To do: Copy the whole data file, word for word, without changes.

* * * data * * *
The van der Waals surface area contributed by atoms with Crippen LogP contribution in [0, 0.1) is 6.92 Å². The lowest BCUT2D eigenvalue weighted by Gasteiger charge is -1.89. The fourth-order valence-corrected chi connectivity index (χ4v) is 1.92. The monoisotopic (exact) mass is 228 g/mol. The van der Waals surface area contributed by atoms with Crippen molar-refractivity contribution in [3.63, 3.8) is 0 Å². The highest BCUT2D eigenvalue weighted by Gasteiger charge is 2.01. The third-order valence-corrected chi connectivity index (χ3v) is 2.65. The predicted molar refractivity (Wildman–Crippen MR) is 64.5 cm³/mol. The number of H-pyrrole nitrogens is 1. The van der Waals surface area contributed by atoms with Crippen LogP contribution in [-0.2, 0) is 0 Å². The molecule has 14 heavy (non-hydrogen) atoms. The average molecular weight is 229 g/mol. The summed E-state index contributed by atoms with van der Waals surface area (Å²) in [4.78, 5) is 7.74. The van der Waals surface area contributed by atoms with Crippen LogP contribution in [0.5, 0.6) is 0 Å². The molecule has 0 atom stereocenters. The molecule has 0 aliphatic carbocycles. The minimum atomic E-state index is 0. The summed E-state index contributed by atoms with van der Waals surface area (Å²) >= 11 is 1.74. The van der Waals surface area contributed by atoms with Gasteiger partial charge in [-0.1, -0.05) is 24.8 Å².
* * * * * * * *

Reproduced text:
The van der Waals surface area contributed by atoms with Crippen LogP contribution in [0, 0.1) is 6.92 Å². The lowest BCUT2D eigenvalue weighted by Gasteiger charge is -1.89. The fourth-order valence-corrected chi connectivity index (χ4v) is 1.92. The monoisotopic (exact) mass is 228 g/mol. The van der Waals surface area contributed by atoms with Crippen molar-refractivity contribution in [3.63, 3.8) is 0 Å². The highest BCUT2D eigenvalue weighted by Gasteiger charge is 2.01. The third-order valence-corrected chi connectivity index (χ3v) is 2.65. The predicted molar refractivity (Wildman–Crippen MR) is 64.5 cm³/mol. The number of H-pyrrole nitrogens is 1. The van der Waals surface area contributed by atoms with Crippen LogP contribution in [-0.2, 0) is 0 Å². The molecule has 14 heavy (non-hydrogen) atoms. The average molecular weight is 229 g/mol. The summed E-state index contributed by atoms with van der Waals surface area (Å²) in [4.78, 5) is 7.74. The van der Waals surface area contributed by atoms with Crippen LogP contribution in [0.5, 0.6) is 0 Å². The molecule has 0 atom stereocenters. The molecule has 0 aliphatic carbocycles. The minimum atomic E-state index is 0. The summed E-state index contributed by atoms with van der Waals surface area (Å²) >= 11 is 1.74. The van der Waals surface area contributed by atoms with Gasteiger partial charge in [-0.1, -0.05) is 24.8 Å².